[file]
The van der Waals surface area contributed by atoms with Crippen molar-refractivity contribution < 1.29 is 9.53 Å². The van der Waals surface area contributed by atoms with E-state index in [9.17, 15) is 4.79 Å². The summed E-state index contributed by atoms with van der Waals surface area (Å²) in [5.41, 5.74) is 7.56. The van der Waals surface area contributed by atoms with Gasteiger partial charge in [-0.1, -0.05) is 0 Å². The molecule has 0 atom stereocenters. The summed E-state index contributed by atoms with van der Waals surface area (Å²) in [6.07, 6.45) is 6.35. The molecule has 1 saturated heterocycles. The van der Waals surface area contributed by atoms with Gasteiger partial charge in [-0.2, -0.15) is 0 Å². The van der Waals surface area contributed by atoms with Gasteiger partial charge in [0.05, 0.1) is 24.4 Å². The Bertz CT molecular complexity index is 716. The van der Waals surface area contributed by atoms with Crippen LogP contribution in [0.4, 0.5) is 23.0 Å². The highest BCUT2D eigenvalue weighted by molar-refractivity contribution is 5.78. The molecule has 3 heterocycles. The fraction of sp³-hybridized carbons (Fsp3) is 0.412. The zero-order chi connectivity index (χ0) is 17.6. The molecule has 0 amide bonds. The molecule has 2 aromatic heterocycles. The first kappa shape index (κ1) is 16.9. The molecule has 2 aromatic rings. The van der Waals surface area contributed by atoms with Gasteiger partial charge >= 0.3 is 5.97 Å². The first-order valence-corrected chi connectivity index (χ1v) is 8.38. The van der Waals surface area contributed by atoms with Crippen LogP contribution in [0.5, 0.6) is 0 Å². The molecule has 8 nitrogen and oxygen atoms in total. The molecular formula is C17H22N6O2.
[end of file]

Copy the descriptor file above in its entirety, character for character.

The van der Waals surface area contributed by atoms with Crippen molar-refractivity contribution < 1.29 is 9.53 Å². The van der Waals surface area contributed by atoms with E-state index in [9.17, 15) is 4.79 Å². The summed E-state index contributed by atoms with van der Waals surface area (Å²) in [5.41, 5.74) is 7.56. The van der Waals surface area contributed by atoms with Gasteiger partial charge in [-0.1, -0.05) is 0 Å². The molecule has 0 atom stereocenters. The summed E-state index contributed by atoms with van der Waals surface area (Å²) in [6.07, 6.45) is 6.35. The molecule has 1 saturated heterocycles. The van der Waals surface area contributed by atoms with Gasteiger partial charge in [-0.2, -0.15) is 0 Å². The van der Waals surface area contributed by atoms with Gasteiger partial charge in [0.05, 0.1) is 24.4 Å². The Bertz CT molecular complexity index is 716. The van der Waals surface area contributed by atoms with Crippen LogP contribution in [0.4, 0.5) is 23.0 Å². The highest BCUT2D eigenvalue weighted by molar-refractivity contribution is 5.78. The molecule has 3 heterocycles. The fraction of sp³-hybridized carbons (Fsp3) is 0.412. The zero-order chi connectivity index (χ0) is 17.6. The molecule has 0 amide bonds. The molecule has 2 aromatic heterocycles. The first kappa shape index (κ1) is 16.9. The molecule has 2 aromatic rings. The van der Waals surface area contributed by atoms with Gasteiger partial charge >= 0.3 is 5.97 Å². The first-order valence-corrected chi connectivity index (χ1v) is 8.38. The van der Waals surface area contributed by atoms with Crippen LogP contribution in [0.5, 0.6) is 0 Å². The molecule has 8 nitrogen and oxygen atoms in total. The molecular formula is C17H22N6O2.